From the unpopular Alberta carbon tax, to the projected $45-billion debt, Kenney has no shortage of material to work with.
"Hope is on the horizon," Kenney told supporters Saturday night after winning the leadership, "and common sense is coming back."
But as Kenney was giving his acceptance speech on the Stampede grounds near downtown Calgary, Alberta's Deputy Premier Sarah Hoffman was a guest of the Hindu Society of Calgary in northeast Calgary, with a few thoughts of her own.
She congratulated Kenney on his win, but quickly made it clear, the NDP government isn't about to concede.
Hoffman characterized Kenney's victory as a "very clear contrast, a very clear choice between the values of Jason Kenney and the values of Rachel Notley."
"He wants to recycle old debates of the past," said Hoffman, referring to Kenney's position on social issues that emerged last week.
Kenney sided with Catholic educators who want to write their own sex education curriculum emphasizing Catholic religious values.
"I'm not scared of much," Hoffman said, vowing to keep reminding Albertans about what a Kenney government could look like if he follows through with promised spending cuts.
"It smacks of the same kind of entitled attitudes that we heard just a few years ago before the last election," said Hoffman.
"I think the plan that Jason Kenney is proposing is even more extreme" than the deep cuts imposed by former PC premier Ralph Klein in the early '90s, said Hoffman.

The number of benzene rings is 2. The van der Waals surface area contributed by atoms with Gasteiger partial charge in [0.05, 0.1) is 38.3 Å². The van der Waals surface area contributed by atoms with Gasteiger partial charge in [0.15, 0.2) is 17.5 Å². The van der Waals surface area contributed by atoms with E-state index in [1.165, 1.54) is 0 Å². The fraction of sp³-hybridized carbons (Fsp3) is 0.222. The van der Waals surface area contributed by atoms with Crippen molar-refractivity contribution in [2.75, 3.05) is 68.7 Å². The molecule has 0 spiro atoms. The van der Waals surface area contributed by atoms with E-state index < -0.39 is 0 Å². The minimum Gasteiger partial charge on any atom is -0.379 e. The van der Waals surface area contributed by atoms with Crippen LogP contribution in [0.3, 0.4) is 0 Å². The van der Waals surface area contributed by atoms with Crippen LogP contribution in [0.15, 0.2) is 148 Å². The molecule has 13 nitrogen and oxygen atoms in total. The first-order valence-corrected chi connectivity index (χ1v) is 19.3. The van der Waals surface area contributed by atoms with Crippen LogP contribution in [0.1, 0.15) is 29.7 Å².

Mount Royal University political scientist Duane Bratt calls Kenney a "powerful politician," but he is also someone the NDP can work around.
"They believe that Kenney is polarizing, and he is divisive on social issues," says Bratt.
While successive polls have shown the Notley NDP government with diminished support outside of Edmonton, their obituary can't yet be written.
Since the halfway mark of the NDP mandate, the Notley government has taken a renewed interest in Calgary.
There's the recent appointment of new Infrastructure Minister Sandra Jansen, a former Calgary PC MLA who left the PCs and its leadership race after allegations she was bullied by the Kenney campaign.
With a focus on infrastructure spending to stimulate the economy, Jansen will spend the next 18 months cutting ribbons on completed projects and handing out cheques to begin new ones.
Taxi driver Hicham Serrar, originally from Morocco, moved to Calgary five years ago from Montreal. He says business has been slow over the past two years, but things are starting to pick up.
He says Calgarians are quick to blame the provincial government when things aren't going well and the economy is slow.
But he says the public should cut the NDP government a little slack.
"They have to give them a little time if they want them to be successful," said Serrar.
Barista Megan Donahue, 24, says Calgary has a strong conservative bent, but thinks her age group sees things a little differently.
"I think a lot of the people in my generation, the so-called millennials, don't really have any problems with what the NDP is doing," said Donahue.
"I'm perfectly content," she added.
With a leader in place, the UCP is now focused on its next goal: shoring up constituency associations and recruiting candidates for the next Alberta provincial election in the spring of 2019.